I wish you a continued happy Christmas

  10. on 28 Dec 2010 at 11:19 pm 10.The Gee said …

    OK. I did find a site which had some framegrabs from the DVD releases for the Beetle Bailey cartoons. So, I did look through those.

    And, I am probably not stating anything surprising in saying the shorts, including at least one of Tyer’s Snuffy Smith work can be viewed online. I’ll give you one guess where that might be.
    http://www.youtube.com/watch?v=vCvmtUUYnWQ
    (I’m not sure if we can link here or not. So, if not, remove it, I guess.)

    The Tyer one has a different vibe to the gags. The premise is wacky but not any wackier than the others or from what I’ve seen from a lot of early TV animation from that time. But, the animation is very limited looking in spots and relies on a lot of action/zip lines for fast motions.

    The Beetle Baileys have an odd combo of TV sitcom pacing mixed with comic strip timing. It shows up in the Snuffy Smith ones I watched, too. Both series seem to take advantage of and sometimes acknowledge the TV aspect. For instance, there is a moment in one of the Bailey cartoons where the Sarge does an Ed Sullivan impersonation.

    Interesting stuff.

  11. on 29 Dec 2010 at 11:02 pm 11.The Gee said …

    And, it should be noted for those who may read this and haven’t watched the cartoon I linked to:

    That distortion does show up.

    Plus there is a scene where he is the main character is bouncing which works (in my opinion) but he obviously got away with that. You just have to see it. I didn’t thumb through it to see if there are various poses but it doesn’t look like there are.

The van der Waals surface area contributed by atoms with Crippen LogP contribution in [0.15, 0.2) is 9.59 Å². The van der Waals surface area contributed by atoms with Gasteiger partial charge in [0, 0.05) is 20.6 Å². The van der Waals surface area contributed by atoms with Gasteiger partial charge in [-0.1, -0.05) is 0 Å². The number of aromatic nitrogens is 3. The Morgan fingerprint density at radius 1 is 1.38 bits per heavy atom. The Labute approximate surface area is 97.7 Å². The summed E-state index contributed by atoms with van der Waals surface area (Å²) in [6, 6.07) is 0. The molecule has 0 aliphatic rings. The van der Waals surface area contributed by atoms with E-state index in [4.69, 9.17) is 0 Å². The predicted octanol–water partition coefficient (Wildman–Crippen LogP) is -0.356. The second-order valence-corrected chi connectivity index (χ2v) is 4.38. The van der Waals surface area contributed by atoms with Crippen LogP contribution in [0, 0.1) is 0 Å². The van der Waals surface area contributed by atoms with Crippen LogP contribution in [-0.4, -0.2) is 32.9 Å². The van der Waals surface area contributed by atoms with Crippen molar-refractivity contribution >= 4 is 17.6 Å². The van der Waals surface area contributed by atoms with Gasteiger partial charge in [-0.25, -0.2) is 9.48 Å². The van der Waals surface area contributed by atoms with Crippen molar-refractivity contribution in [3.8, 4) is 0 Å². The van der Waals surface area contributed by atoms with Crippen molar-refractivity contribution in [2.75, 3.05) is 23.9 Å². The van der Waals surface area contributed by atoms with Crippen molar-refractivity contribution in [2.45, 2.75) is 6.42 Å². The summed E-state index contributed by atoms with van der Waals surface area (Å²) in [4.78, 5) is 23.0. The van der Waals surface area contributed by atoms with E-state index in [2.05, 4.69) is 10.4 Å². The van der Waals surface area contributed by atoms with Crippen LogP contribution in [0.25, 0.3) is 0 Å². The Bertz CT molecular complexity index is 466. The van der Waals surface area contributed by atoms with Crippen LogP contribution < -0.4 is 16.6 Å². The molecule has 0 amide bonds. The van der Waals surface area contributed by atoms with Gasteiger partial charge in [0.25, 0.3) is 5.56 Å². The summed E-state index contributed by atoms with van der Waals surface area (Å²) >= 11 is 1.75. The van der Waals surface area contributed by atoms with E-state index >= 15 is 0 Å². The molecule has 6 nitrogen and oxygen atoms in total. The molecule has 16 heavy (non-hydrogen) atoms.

Oh well.

  12. on 29 Dec 2010 at 11:04 pm 12.Tom Minton said …

    Sorry about that – it must have been a Snuffy Smith Tyer I saw around 1981 rather than a Beetle Bailey cartoon. Looking at the example cited in The Gee’s post above, Tyer’s style is unmistakable, despite the limited animation and low budget.

  13. on 30 Dec 2010 at 12:39 am 13.Charles Brubaker said …

    Tyer also animated on the equally low-budget “Felix the Cat” cartoons produced by Joe Oriolo and his style is easy to spot. Same can be said for his work on Hal Seeger’s shows (Batfink, Milton the Monster…)

  14. on 30 Dec 2010 at 12:59 pm 14.the Gee said …

    Wow.
    speaking of those Felix cartoons, I just bookmarked this last week:
    http://www.hulu.com/felix-the-cat

    There’s a few full episodes. I haven’t been able to watch any of them yet though. But, now I want to and partially to look a bit closer. It is such a clean and sparse cartoon. Everything is really simple layout… to the point, ya know.

  15. on 30 Dec 2010 at 2:17 pm 15.Michael said …

    Believe me watching those FELIX cartoons is a waste of your life and brain power. There’s nothing to be gained from it. They are horrible. (Even if Jim Tyer worked on it. He probably did; he had to pay the rent, too.)

  16. on 30 Dec 2010 at 5:52 pm 16.The Gee said …

    Ha.
    OK. I’ll take your word on that. I should say that I have watched bits from that series previously(there are some on Archive.org) and it seemed to be serialized into short bits. Even those shorter segments seemed to plod along, not unlike the “Ruff N Ready” series.

    I’m guessing it was shown in the context of one of those Captain Kangaroo-like shows where the host would throw to the cartoons before and after live action segments. But that is just a guess because I haven’t seen very many of those and its been years since I have.

  17. on 08 Feb 2012 at 11:40 am 17.Nicholas Pozega said …

    Hey, what’s wrong with the Oriolo Felix cartoons? They’re good clean fun!

    Anyway, thanks for posting these walk cycles! They’re so fun to watch!

  18. on 23 Aug 2014 at 6:29 pm 18.domain said …

    Excellent website. Lots of helpful information here. I’m sending it to a few buddies ans additionally sharing
    in delicious. And of course, thank you on your effort!